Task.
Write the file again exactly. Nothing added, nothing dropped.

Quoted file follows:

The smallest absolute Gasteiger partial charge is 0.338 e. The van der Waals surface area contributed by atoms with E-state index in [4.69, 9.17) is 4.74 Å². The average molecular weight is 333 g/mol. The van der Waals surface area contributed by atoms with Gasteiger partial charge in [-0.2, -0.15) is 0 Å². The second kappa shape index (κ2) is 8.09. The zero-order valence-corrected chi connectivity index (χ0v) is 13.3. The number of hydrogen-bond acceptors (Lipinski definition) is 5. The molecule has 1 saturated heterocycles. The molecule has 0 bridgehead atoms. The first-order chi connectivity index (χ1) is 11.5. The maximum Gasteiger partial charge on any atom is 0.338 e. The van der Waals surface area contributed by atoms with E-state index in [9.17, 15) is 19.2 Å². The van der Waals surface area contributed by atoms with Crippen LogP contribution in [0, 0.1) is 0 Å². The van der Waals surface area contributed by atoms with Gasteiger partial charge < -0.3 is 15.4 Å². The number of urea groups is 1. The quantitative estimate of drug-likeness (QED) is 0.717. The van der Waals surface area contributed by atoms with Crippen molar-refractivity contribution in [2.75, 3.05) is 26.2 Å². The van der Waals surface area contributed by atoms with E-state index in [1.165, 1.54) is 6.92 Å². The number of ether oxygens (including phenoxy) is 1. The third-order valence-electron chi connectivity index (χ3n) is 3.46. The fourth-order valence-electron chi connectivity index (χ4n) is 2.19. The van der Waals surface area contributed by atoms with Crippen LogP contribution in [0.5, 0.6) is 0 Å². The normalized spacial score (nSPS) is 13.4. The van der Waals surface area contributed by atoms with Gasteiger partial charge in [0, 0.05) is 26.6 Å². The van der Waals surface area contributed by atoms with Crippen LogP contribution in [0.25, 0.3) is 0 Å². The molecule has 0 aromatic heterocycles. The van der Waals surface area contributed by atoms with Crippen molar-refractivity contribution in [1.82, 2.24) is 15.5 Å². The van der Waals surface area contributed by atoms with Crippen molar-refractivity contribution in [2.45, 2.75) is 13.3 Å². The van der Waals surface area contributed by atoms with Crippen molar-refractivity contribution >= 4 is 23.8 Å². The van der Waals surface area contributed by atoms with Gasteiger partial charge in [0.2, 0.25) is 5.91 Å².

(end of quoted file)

The smallest absolute Gasteiger partial charge is 0.338 e. The van der Waals surface area contributed by atoms with E-state index in [4.69, 9.17) is 4.74 Å². The average molecular weight is 333 g/mol. The van der Waals surface area contributed by atoms with Gasteiger partial charge in [-0.2, -0.15) is 0 Å². The second kappa shape index (κ2) is 8.09. The zero-order valence-corrected chi connectivity index (χ0v) is 13.3. The number of hydrogen-bond acceptors (Lipinski definition) is 5. The molecule has 1 saturated heterocycles. The molecule has 0 bridgehead atoms. The first-order chi connectivity index (χ1) is 11.5. The maximum Gasteiger partial charge on any atom is 0.338 e. The van der Waals surface area contributed by atoms with E-state index in [9.17, 15) is 19.2 Å². The van der Waals surface area contributed by atoms with Crippen LogP contribution in [0, 0.1) is 0 Å². The van der Waals surface area contributed by atoms with Gasteiger partial charge < -0.3 is 15.4 Å². The number of urea groups is 1. The quantitative estimate of drug-likeness (QED) is 0.717. The van der Waals surface area contributed by atoms with Crippen molar-refractivity contribution in [2.75, 3.05) is 26.2 Å². The van der Waals surface area contributed by atoms with E-state index in [1.165, 1.54) is 6.92 Å². The number of ether oxygens (including phenoxy) is 1. The third-order valence-electron chi connectivity index (χ3n) is 3.46. The fourth-order valence-electron chi connectivity index (χ4n) is 2.19. The van der Waals surface area contributed by atoms with Crippen LogP contribution in [0.5, 0.6) is 0 Å². The normalized spacial score (nSPS) is 13.4. The van der Waals surface area contributed by atoms with Gasteiger partial charge in [0, 0.05) is 26.6 Å². The van der Waals surface area contributed by atoms with Crippen LogP contribution in [0.25, 0.3) is 0 Å². The molecule has 0 aromatic heterocycles. The van der Waals surface area contributed by atoms with Crippen molar-refractivity contribution in [1.82, 2.24) is 15.5 Å². The van der Waals surface area contributed by atoms with Crippen molar-refractivity contribution in [2.45, 2.75) is 13.3 Å². The van der Waals surface area contributed by atoms with Crippen molar-refractivity contribution >= 4 is 23.8 Å². The van der Waals surface area contributed by atoms with Gasteiger partial charge in [0.2, 0.25) is 5.91 Å².